Sunday, May 17, 2015

Water We Should Use

Stormwater-harvesting expert Van Clothier, who spoke here a week ago, says things so just-plain-sensible that most of us (and most of our local leaders) – don't quite get 'em.

We live in a desert. We're in a drought that could last awhile. We need water.

Stormwater is water.

It falls on our roofs. If we have rain-barrels, or have prepared our land properly, we catch it and use it to grow vegetables, flowers, and trees. Trees help shade us and cool us; veggies feed us; and flowers lift our spirits.

Rain falls on our streets and sidewalks, too. Storms can create a bit of a safety hazard, as water rushes along our streets and into our storm drains and out of town as fast as possible. Doing us no good. Needing water, we watch water rush past.

We could use that water. With little or no extra cost. So says Van, along with Brad Lancaster, who spoke here last April. Van spoke at a City-sponsored Lush N Lean workshop, one in a series on water-related topics.  "Stormwater harvesting could save Las Cruces thousands of taxpayers money and water, while keeping our city beautiful and attractive," City Councilor Gill Sorg commented. 

Under the right conditions, just cutting into the curb so that some of that storm-water runs into your yard, could give your trees or garden abundant water. Free. (Don't ignore “under the right conditions”: if your land is higher than the street, it won't work, 'cause water flows downhill; or if your house is lower than your land and the street, you could draw the water right to your house.)

Cutting into the curb is illegal, in most places. You can get a permit now in Tucson, where Brad lives, largely because of how well his methods have worked. I think that's true now in Silver City, too, where Van lives. His company, Stream Dynamics, Inc., consults with people – and with cities and towns.

Van starts by observing the land very, very carefully. His method features diverting water early, into places where it can sink in rather than flow past or pond extensively (and evaporate). You start at the highest point you can, because water flows downhill, and has smaller force and volume at the top.

Tuesday, Stream Dynamics received exciting news: the New Mexico Environmental Department has given it the okay to proceed with a $138,000 grant involving 80 water-harvesting projects in and near Silver City. Van was stoked, saying that the work could serve as “a practical model for other urban streams in New Mexico.”

“Turning nuisance storm-water into a community resource, through innovative water-harvesting techniques, will improve water quality and riparian health, reduce flood and fire dangers, and modernize storm-water infrastructure,” he added.

I've wondered whether these methods could help with the problem of decrepit dams and resultant floods in our County. Could ancient and more natural principles be used to slow down rushing arroyos at their sources?

It's an inviting idea. By starting at the top, could a finite group do work within a reasonable time that would make a significant difference in flood control? It wouldn't cost that much to find out. Meanwhile local governments are nowhere near having the budget or funding to repair or replace dams, a much more expensive (and sometimes environmentally undesirable) solution.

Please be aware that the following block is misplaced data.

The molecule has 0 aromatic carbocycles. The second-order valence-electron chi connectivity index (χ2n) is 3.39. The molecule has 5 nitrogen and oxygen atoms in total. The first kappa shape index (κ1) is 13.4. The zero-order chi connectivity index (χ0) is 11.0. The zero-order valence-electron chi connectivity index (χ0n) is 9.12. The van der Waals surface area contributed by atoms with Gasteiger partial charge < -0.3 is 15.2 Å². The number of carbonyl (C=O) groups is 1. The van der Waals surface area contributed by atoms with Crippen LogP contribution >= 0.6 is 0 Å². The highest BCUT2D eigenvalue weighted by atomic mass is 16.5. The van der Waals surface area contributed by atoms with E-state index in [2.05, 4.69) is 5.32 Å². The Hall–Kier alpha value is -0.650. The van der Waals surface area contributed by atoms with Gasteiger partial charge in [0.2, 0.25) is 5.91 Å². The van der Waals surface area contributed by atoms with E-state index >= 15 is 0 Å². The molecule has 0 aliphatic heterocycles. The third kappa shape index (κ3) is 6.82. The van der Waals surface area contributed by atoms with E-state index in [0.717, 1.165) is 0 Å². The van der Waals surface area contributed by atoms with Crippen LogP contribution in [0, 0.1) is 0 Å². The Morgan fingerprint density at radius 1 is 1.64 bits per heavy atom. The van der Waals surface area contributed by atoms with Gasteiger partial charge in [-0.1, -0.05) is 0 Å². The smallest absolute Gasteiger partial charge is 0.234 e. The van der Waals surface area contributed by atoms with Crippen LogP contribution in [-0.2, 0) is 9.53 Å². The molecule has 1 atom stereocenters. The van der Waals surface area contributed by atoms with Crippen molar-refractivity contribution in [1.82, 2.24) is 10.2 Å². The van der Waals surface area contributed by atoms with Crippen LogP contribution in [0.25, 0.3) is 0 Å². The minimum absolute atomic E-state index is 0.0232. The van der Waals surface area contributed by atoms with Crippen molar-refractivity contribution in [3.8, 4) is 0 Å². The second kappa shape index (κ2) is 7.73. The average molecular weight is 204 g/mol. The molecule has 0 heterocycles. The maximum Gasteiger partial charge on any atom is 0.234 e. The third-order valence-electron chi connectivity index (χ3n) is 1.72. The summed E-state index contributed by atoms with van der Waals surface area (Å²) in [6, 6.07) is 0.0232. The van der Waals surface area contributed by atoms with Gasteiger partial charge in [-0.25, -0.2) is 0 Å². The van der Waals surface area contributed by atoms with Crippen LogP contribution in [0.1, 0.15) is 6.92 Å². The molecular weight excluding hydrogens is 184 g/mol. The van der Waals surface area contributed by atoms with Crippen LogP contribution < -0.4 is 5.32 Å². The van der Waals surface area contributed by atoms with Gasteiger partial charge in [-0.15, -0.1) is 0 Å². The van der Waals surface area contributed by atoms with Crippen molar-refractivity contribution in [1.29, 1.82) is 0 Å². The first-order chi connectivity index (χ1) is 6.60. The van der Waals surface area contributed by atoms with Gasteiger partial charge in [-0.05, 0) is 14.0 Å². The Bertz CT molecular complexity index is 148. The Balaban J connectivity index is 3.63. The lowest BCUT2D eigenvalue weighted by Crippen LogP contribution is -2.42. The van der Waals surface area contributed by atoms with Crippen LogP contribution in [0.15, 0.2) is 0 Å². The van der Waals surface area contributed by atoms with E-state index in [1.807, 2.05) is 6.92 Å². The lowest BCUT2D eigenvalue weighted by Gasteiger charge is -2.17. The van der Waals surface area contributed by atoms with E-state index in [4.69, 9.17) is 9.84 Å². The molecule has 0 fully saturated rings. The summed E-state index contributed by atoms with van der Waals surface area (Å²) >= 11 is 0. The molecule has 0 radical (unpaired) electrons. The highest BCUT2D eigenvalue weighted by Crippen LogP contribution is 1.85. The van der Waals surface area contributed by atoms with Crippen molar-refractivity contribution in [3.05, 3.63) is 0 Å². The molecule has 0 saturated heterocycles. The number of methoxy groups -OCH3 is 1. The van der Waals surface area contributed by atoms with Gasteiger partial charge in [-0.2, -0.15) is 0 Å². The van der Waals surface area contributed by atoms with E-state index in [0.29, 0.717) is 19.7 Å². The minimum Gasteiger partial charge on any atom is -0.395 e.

Van was guardedly positive, saying that in theory I was on the right track, but that this sort of work “is extremely site-specific. It's like asking me how a dress would look on a woman I've never met and know nothing about.”

If you missed their talks, check out Van's and Brad's web sites. (URL's on my blog today.) More importantly, urge your city councilor or county commissioner to implement some of what Van and Brad have done.

[The column above appeared in the Las Cruces Sun-News this morning, Sunday, 17 Mary, 2015, sub nom Stormwater Harvesting Makes Common Sense -- and will also appear today on KRWG's website.]
[ As promised, here are Van Clothier's website and Brad Lancaster's.  Too, here's the column I wrote last year introducing Brad.  The column summarizes how Brad happened to get started doing what he does. ]
[ Glancing at the column on Brad takes me back a year.  Dael and I had somehow taken on the chore of making it all happen -- procuring a venue, scheduling it, coordinating with Brad, trying to get the word out, etc.; and since the venue was the Rio Grande Theater (thanks to the City), with plenty of seats, getting the word out seemed all the more important.  Ultimately, it was a great event -- all thanks to Brad, who was both informative and incredibly funny -- and we heard a lot of praise for him from people who'd attended and some lamentations from people who hadn't heard about it or hadn't been able to make it.  I remember the effort (Dael's more than mine!) and how much we enjoyed Brad's talk.  And we met Van that night. ]
[By the way, the Lush N Lean series runs programs 6-8 p.m. at the WIA Building on the East side of Pioneer Park.  Free.  The next topics include Trees (21 May) and Irrigation (28 May), but I think that may be the end of the program this year.]

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